Democratic National Convention state blog selection dustup
When the big announcement of the state blogs that will receive credentials to the Dem National Convention came down this week, there was an immediate buzz about the choices made by the DNCC.
The first controversy is over the unclear representation of minority bloggers in the state blogging corps. Francis L. Holland: Jim Crow Blogging at the Democratic National Convention?
I’m concerned that virtually all of the state blogs selected by the Democratic National Committee to cover Denver are white. Of course, it remains possibly that one of these white blogs will bring a Black person along as a blogger. But, Black bloggers and voters are not willing to wait until we arrive in Denver to find out whether a group of virtually all-white blogs will also send a group of all-white bloggers to Denver. We strongly suspect that we already know the answer, and it is totally unacceptable to us. Do any of these all-white blogs even have any Black bloggers who might participate? That’s something we need to know before Denver.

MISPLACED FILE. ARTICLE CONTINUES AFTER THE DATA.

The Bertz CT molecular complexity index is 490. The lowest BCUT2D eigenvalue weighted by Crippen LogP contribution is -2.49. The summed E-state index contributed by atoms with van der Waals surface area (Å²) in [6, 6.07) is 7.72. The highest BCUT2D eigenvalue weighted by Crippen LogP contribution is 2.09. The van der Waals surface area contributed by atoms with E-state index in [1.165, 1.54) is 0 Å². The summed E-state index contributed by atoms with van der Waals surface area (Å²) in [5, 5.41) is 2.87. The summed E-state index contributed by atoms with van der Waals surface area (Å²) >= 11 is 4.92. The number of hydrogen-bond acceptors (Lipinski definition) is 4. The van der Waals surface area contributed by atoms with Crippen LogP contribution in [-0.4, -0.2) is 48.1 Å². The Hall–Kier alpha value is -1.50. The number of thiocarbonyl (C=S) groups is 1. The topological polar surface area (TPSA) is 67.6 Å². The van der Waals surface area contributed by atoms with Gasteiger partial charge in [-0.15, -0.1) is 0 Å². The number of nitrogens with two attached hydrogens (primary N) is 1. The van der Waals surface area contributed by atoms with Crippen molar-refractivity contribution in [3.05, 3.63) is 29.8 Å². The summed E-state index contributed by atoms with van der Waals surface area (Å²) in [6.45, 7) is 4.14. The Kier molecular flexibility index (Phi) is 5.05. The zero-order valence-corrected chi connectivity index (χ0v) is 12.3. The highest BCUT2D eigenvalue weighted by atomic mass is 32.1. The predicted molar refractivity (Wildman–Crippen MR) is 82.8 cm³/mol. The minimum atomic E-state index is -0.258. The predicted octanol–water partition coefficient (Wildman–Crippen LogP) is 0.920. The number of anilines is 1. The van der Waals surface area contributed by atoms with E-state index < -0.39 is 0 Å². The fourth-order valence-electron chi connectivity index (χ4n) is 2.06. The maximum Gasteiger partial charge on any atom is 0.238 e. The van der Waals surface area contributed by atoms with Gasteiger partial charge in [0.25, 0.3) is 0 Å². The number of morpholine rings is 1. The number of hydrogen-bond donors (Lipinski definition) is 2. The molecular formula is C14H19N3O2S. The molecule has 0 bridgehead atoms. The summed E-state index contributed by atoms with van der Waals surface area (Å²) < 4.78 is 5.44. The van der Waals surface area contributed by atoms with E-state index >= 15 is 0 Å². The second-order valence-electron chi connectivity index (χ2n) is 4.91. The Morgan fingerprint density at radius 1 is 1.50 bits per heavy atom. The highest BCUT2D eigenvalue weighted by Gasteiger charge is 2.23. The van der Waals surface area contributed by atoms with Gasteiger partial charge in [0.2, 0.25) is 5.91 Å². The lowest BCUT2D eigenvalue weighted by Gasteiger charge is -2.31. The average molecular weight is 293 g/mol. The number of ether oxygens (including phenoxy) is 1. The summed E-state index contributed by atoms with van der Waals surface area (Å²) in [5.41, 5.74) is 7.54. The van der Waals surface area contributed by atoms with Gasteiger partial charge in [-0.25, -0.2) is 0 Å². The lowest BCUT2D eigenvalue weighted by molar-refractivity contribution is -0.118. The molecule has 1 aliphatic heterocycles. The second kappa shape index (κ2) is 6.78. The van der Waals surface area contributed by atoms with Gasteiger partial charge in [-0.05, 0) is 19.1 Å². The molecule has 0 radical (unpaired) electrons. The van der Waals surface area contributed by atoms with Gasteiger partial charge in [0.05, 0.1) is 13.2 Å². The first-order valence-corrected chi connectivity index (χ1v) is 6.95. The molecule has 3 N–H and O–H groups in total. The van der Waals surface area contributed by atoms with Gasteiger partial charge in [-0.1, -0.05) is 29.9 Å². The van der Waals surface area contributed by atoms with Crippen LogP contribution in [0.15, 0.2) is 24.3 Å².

This isn’t the first time this issue has been addressed. When Bill Clinton met in Harlem with an all-white group of bloggers, Black bloggers were furious and Clinton’s campaign never recovered. The Clinton campaign had insulted and alienated the very Black bloggers corps that it most needed to reach out and round up support from voters in Black communities.
(Also see African American Political Pundit, The 2008 DNC Bloggers Corp – No Diversity! Jim Crow at DNC ??)
By the way, I can happily report that BlueNC, the progressive state community blog in my state, where I regularly post, will represent Tar Heels, though I won’t be attending under the BNC credential. There won’t be black representation in the state blog at the convention; the person and alternate on the list to go for BNC are white. Not that I have a problem with the two folks slated, because they are extremely well-versed in state issues, certainly more so than I.